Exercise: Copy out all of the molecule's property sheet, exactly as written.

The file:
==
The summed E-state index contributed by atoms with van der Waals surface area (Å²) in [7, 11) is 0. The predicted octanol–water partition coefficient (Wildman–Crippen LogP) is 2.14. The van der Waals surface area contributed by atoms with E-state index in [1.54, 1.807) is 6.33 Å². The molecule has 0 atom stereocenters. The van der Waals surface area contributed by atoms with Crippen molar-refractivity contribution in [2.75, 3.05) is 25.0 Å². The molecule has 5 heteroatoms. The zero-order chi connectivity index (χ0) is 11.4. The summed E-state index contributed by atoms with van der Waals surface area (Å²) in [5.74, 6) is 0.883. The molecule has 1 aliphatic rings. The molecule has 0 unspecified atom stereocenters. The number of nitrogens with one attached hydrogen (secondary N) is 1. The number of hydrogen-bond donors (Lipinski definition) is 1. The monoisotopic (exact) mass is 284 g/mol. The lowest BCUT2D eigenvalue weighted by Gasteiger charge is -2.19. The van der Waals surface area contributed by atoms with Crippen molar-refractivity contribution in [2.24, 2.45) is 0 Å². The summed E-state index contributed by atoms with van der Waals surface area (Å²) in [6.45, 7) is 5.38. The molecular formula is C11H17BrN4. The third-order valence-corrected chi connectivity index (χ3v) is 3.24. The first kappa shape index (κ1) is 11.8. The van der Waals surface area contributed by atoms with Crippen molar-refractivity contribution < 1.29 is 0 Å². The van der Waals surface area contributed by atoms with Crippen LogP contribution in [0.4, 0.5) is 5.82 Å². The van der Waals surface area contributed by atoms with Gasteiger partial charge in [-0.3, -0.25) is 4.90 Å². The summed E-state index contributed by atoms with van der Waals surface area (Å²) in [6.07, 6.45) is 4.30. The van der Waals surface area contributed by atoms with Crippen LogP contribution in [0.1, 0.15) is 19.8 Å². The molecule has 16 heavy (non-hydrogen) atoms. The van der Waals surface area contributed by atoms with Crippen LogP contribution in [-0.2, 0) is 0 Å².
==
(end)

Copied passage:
The summed E-state index contributed by atoms with van der Waals surface area (Å²) in [7, 11) is 0. The predicted octanol–water partition coefficient (Wildman–Crippen LogP) is 2.14. The van der Waals surface area contributed by atoms with E-state index in [1.54, 1.807) is 6.33 Å². The molecule has 0 atom stereocenters. The van der Waals surface area contributed by atoms with Crippen molar-refractivity contribution in [2.75, 3.05) is 25.0 Å². The molecule has 5 heteroatoms. The zero-order chi connectivity index (χ0) is 11.4. The summed E-state index contributed by atoms with van der Waals surface area (Å²) in [5.74, 6) is 0.883. The molecule has 1 aliphatic rings. The molecule has 0 unspecified atom stereocenters. The number of nitrogens with one attached hydrogen (secondary N) is 1. The number of hydrogen-bond donors (Lipinski definition) is 1. The monoisotopic (exact) mass is 284 g/mol. The lowest BCUT2D eigenvalue weighted by Gasteiger charge is -2.19. The van der Waals surface area contributed by atoms with Crippen molar-refractivity contribution in [2.24, 2.45) is 0 Å². The summed E-state index contributed by atoms with van der Waals surface area (Å²) in [6.45, 7) is 5.38. The molecular formula is C11H17BrN4. The third-order valence-corrected chi connectivity index (χ3v) is 3.24. The first kappa shape index (κ1) is 11.8. The van der Waals surface area contributed by atoms with Crippen molar-refractivity contribution < 1.29 is 0 Å². The van der Waals surface area contributed by atoms with Crippen LogP contribution in [0.4, 0.5) is 5.82 Å². The van der Waals surface area contributed by atoms with Gasteiger partial charge in [-0.3, -0.25) is 4.90 Å². The summed E-state index contributed by atoms with van der Waals surface area (Å²) in [6.07, 6.45) is 4.30. The van der Waals surface area contributed by atoms with Crippen LogP contribution in [0.1, 0.15) is 19.8 Å². The molecule has 16 heavy (non-hydrogen) atoms. The van der Waals surface area contributed by atoms with Crippen LogP contribution in [-0.2, 0) is 0 Å².